Greenberg and Zucker do not shy away from difficult topics. In speaking honestly about homebirth, they acknowledge that it is also necessary to speak of death. At thirty-one weeks Greenberg’s second child died in utero: “I felt devastated, but also at peace with our baby being gone. But letting go of a homebirth, putting myself at the mercy of a hospital birth and having to say goodbye to my baby in that environment, to try to feel connected to myself and my dead child in that environment, felt like the start down a long, bad road I wasn’t sure I could find my way back from.” She chose to wait until labor started at home, with her midwife. Both Greenberg and Zucker speak of a radical commitment to the fullness of their experience in a manner that honors wholeness and the sanctity not only of their bodies, but the bodies of their children as well.

I read these books under many hats: mother of a homebirthed daughter, doula to women in diverse birthing situations, bodyworker, somatic sex educator, and feminist. In each of these realms, I’ve witnessed a powerful shift over the past few decades, a shift toward “health” defined as emotional, reproductive, sexual, environmental and spiritual. Birth Matters: A Midwife’s Manifesta and Home/Birth present these shifts in terms of birth practices. Through poetry, prose and polemic, the authors call for a reclamation of personal choice and collective voice in the most intimate human realm: conceiving, carrying and birthing a child.

Books I love & recommend

Books!  They are such gifts, such a wonderful delivery of information to any ordinary person who can read.  Here are some of my favorities in the world of birth, healing, sexuality, relationship, well-being and creativity.  Feel free to email me with your favorites @ anahata.bhakti [@] gmail.com.  Thanks!  Ursula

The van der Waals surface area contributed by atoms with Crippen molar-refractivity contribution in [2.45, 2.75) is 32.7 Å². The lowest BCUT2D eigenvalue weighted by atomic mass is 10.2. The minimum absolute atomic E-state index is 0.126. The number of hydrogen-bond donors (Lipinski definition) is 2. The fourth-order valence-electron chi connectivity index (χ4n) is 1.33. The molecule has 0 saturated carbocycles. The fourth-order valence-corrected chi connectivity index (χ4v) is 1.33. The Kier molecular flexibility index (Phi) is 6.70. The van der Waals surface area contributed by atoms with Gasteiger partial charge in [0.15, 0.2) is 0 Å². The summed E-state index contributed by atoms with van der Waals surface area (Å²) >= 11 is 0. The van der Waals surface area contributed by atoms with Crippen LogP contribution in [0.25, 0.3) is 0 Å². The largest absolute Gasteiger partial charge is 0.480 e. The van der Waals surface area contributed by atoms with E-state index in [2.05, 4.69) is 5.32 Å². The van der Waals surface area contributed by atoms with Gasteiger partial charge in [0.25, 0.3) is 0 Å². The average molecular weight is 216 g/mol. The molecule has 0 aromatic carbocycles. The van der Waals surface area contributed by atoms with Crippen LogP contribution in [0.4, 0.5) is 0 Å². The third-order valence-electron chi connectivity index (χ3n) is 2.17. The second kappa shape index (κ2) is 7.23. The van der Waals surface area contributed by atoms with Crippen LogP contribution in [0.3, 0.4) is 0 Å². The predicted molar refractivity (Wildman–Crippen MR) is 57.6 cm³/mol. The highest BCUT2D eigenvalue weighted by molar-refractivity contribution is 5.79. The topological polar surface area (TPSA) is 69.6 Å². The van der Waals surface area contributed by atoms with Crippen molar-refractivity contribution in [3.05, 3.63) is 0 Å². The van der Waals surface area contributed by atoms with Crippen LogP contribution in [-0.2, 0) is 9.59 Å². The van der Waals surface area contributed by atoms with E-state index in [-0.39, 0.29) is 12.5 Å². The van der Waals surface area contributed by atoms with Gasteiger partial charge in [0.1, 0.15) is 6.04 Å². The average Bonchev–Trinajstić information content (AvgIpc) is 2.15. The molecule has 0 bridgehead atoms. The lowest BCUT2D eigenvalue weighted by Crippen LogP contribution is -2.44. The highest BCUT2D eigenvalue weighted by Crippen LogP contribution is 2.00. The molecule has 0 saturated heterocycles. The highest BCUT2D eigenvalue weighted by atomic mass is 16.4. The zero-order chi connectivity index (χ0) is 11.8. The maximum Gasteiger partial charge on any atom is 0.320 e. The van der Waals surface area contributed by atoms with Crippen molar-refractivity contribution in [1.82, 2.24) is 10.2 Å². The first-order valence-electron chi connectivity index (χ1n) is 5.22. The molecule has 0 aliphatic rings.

Our Bodies, Our Selves, Boston Women’s Health Book Collective

Gentle Birth, Gentle Mothering, Sarah J. Buckley

Healing Love Through the Tao: Cultivating Female Sexual Energy and The Multi-Orgasmic Woman/Couple/Man, Mantak Chia (Multi-Orgasmic books with Rachel and Douglas Abrams)

Orgasmic Birth:  Your Guide to  a Safe, Satisfying and Pleasurable Birth Experience,   Elizabeth Davis & Debra Pascali-Bonaro, June 2010 (contains excerpts from my essay,   Into the Valley:  Tantric Orgasm and Childbirth)

Women’s Sexual Passages and The Women’s Wheel of Life, Elizabeth Davis (2nd book with Carol Leonard)

Spiritual Midwifery, Ina May’s Guide to Childbirth and Birth Matters: a midwife’s manifesta, Ina May Gaskin

The Thinking Woman’s Guide to a Better Birth, Henci Goer and Rhonda Wheeler

Bountiful, Beautiful, Blissful (Kundalini yoga & pregnancy), Gurmukh

Women in Praise of the Sacred: 43 Centuries Spiritual Poetry by Women, ed. Jane Hirshfield

The Nursing Mother’s Companion, Revised Edition,  Kathleen Huggins

Free Play, Stephen Nachmanovitch

The Continuum Concept,  Jean Liedloff

Sleeping with Your Baby:  A Parent’s Guide to Co-Sleeping, James McKenna

The Heart of Listening, Hugh Milne

Care of the Soul and Soul Mates, Thomas Moore

Cunt: A Declaration of Independence, Inga Muscio

Magical Child, Joseph Chilton Pierce

The Natural Pregnancy Book and Naturally Healthy Babies and Children, Aviva Jill Romm

The Birth Partner:  A Complete Guide for Dads, Doulas and All Other Birth Companions,   Penny Simkin

Tantric Orgasm for Women, Diana Richardson

Tao: The Watercourse Way, Alan Watts

Wise Woman Herbal Series:  The Childbearing Year;  Healing Wise; Breast Cancer? Breast Health! The Wise Woman Way;  New Menopausal Years:  The Wise Woman Way,  Susun Weed

And don’t forget to support your local bookstores!